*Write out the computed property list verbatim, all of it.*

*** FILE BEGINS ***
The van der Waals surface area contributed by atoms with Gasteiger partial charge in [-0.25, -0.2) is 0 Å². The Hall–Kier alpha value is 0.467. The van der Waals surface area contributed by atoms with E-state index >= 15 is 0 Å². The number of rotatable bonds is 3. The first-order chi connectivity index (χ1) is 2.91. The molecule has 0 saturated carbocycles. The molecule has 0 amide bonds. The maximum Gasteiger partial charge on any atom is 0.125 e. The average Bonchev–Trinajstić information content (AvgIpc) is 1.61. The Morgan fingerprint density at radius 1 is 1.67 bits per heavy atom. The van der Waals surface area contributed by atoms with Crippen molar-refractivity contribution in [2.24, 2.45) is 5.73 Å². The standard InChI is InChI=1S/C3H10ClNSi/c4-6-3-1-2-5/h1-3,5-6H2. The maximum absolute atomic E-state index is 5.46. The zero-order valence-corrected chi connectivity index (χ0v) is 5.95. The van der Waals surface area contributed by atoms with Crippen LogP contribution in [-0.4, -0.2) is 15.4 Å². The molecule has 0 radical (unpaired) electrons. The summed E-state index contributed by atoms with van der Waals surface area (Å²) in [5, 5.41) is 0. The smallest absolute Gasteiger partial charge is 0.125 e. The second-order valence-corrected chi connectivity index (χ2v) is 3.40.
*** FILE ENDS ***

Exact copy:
The van der Waals surface area contributed by atoms with Gasteiger partial charge in [-0.25, -0.2) is 0 Å². The Hall–Kier alpha value is 0.467. The van der Waals surface area contributed by atoms with E-state index >= 15 is 0 Å². The number of rotatable bonds is 3. The first-order chi connectivity index (χ1) is 2.91. The molecule has 0 saturated carbocycles. The molecule has 0 amide bonds. The maximum Gasteiger partial charge on any atom is 0.125 e. The average Bonchev–Trinajstić information content (AvgIpc) is 1.61. The Morgan fingerprint density at radius 1 is 1.67 bits per heavy atom. The van der Waals surface area contributed by atoms with Crippen molar-refractivity contribution in [2.24, 2.45) is 5.73 Å². The standard InChI is InChI=1S/C3H10ClNSi/c4-6-3-1-2-5/h1-3,5-6H2. The maximum absolute atomic E-state index is 5.46. The zero-order valence-corrected chi connectivity index (χ0v) is 5.95. The van der Waals surface area contributed by atoms with Crippen LogP contribution in [-0.4, -0.2) is 15.4 Å². The molecule has 0 radical (unpaired) electrons. The summed E-state index contributed by atoms with van der Waals surface area (Å²) in [5, 5.41) is 0. The smallest absolute Gasteiger partial charge is 0.125 e. The second-order valence-corrected chi connectivity index (χ2v) is 3.40.